The Syrian civil war has now created more than 3 million refugees, the United Nations reported last week. (If anything, that tally is too low, as the U.N. only counts people who have officially registered as refugees.) U.N. officials are now calling this “the biggest humanitarian emergency of our era.”
Jordan has taken in 608,000 Syrian refugees, Turkey has 815,000, and Lebanon has accepted approximately 1.1 million, according to the U.N. Many have also escaped to Iraq, Egypt, and other countries across the Middle East. But hidden beneath this mammoth figure lies an even sadder story: More than half of these refugees are children. That is a startling tragedy. An entire generation of Syrian children have been brutalized by violence, driven from their homes, and forced to bear the weight of a war they did not start.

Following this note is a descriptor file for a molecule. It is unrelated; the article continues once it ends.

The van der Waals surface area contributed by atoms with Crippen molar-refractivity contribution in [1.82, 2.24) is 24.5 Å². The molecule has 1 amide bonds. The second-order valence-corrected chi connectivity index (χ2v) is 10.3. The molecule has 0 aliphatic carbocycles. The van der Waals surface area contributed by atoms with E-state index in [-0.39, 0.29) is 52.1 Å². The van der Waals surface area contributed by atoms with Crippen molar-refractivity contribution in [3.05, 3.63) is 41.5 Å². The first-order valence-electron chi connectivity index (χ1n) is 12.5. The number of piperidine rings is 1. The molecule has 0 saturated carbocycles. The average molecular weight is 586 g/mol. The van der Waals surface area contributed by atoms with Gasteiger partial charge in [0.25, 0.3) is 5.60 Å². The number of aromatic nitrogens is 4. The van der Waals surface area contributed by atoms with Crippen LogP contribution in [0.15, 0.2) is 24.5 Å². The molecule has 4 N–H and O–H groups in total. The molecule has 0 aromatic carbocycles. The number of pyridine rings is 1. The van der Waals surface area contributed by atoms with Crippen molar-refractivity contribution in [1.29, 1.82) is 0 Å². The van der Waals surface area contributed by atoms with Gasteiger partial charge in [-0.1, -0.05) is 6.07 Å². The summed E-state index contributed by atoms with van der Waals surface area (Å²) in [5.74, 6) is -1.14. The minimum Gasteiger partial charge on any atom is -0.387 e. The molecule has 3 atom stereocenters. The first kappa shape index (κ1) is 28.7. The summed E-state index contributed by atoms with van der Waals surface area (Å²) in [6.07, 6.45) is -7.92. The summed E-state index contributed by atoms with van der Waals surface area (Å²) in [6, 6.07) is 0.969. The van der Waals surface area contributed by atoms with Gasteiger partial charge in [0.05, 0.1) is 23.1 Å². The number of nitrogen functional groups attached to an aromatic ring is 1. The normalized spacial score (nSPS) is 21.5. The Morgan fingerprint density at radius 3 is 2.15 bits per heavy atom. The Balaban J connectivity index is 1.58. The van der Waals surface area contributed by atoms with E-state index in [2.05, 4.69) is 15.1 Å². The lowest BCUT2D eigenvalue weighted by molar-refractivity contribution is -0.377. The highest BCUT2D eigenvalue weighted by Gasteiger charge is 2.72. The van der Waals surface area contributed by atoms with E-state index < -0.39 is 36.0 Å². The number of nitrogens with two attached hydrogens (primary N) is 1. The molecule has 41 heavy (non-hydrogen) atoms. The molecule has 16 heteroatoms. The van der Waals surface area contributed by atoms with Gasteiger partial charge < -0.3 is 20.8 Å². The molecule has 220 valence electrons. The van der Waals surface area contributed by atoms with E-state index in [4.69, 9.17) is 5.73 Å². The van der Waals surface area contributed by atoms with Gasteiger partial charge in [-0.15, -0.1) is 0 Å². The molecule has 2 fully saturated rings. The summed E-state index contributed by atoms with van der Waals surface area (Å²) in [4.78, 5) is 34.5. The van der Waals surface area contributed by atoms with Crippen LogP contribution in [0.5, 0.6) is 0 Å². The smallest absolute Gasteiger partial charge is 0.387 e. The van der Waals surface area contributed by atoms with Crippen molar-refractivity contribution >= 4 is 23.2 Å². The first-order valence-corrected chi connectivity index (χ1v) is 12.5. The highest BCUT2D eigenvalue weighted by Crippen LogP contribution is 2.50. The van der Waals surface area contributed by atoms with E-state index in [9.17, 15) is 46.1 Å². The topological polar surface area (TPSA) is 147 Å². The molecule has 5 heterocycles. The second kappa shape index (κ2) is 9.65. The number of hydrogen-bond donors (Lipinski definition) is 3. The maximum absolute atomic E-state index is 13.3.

While interviewing refugees in Jordanian camps and Lebanese tent settlements last month, I was struck by the psychosocial trauma these kids have endured. When I asked children what they remember of Syria, they almost always spoke of war and death.
Thirteen-year-old Mohamed, for example, told me a story of playing outside when a rebel sniper shot his nephew in the head. When his uncle rushed to the body, the sniper shot him in the face, killing him too. A Syrian military tank later ran over both corpses. The fearful community was forced to watch them rot from a distance. Mohamed couldn’t make eye contact with me when we spoke, and refused to talk to me unless three friends were present.